CrossFit kids fit for life

Central Queensland News - - SPORT - Louise Shan­non Louise.Shan­non@news­re­gional­me­

FROM boost­ing phys­i­cal health to help­ing cre­ate pos­i­tive mind­sets in young chil­dren and teens, reg­u­lar CrossFit ses­sions are ben­e­fit­ing around 40 lo­cal chil­dren a week.

Gayle Kruger, Mem­ber Ser­vices and coach with CrossFit Vivid, Emer­ald, said it was amaz­ing to watch the chil­dren de­velop strength and skills dur­ing their weekly classes.

“The kids who’ve been do­ing it for 12 months – some come twice a week – you can see the de­vel­op­ment in their move­ment,” she said.

Ms Kruger said three weekly classes were held for chil­dren across three age groups: chil­dren, 5-8 years old (half-hour class); youth, 8-12 years old (45-minute class); and teenagers, 13-17 years old (one-hour class).

“We have lots of boys in the class, so we’re try­ing to build the num­bers of girls,” she said. “The weights are con­trolled, and they’re not al­lowed to just go in and do what­ever they want. We teach the me­chan­ics, and then we add in­ten­sity, whether by load or num­ber of rep­e­ti­tions.”

Ms Kruger said many of the chil­dren at­tend­ing the CrossFit classes also played other sports such as foot­ball, touch foot­ball, and net­ball.

“We’ve had par­ents com­ment on how much their kids have im­proved in their other sport, so there’s a lot of ben­e­fits to the train­ing,”

She said she also be­lieved the men­tal health ben­e­fits of reg­u­lar ex­er­cise were im­por­tant for young peo­ple.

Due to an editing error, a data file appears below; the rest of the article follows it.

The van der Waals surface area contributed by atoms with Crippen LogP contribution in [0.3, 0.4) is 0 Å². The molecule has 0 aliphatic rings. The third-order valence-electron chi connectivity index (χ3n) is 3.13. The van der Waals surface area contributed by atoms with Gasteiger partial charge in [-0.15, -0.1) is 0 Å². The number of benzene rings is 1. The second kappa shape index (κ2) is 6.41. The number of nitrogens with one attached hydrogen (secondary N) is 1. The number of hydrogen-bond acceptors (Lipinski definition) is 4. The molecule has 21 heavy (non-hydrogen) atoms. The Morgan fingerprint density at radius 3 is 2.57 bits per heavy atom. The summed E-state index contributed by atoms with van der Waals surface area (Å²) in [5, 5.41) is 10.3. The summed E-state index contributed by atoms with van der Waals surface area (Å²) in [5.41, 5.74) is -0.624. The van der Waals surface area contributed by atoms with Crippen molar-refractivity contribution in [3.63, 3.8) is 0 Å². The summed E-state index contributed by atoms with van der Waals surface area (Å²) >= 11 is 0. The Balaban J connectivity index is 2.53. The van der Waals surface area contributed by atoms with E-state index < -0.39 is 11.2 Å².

“De­pres­sion in teens can be a big thing. It can help keep them away from un­healthy dis­trac­tions with a healthy life­style, and it teaches them about healthy choices.

“We fol­low the CrossFit kids pro­gram, which is a world­wide pro­gram with nine foun­da­tion move­ments.

“We use th­ese but we scale them back de­pend­ing on what age group the chil­dren are in.”

Ms Kruger said CrossFit for younger chil­dren fo­cused on games in­cor­po­rat­ing spe­cific ex­er­cises.

“We do dead­lifts, but with the kids we call them ‘an­gry go­ril­las’ and we don’t give them any weight. They just use the PVC pipe.”

CrossFit Vivid runs two-hour train­ing camps over three days on the school hol­i­days, and the pro­gram in­cludes water play and team work.

Ms Kruger said it was im­por­tant for chil­dren to de­velop a sense of “be­long­ing” and be able to work with each other.

“We like to fos­ter an in­clu­sive at­mos­phere. It’s great for men­tal stim­u­la­tion and en­cour­ag­ing a pos­i­tive out­look.”


ON THE UP: CrossFit classes have lifted the health and well be­ing of lo­cal kids.

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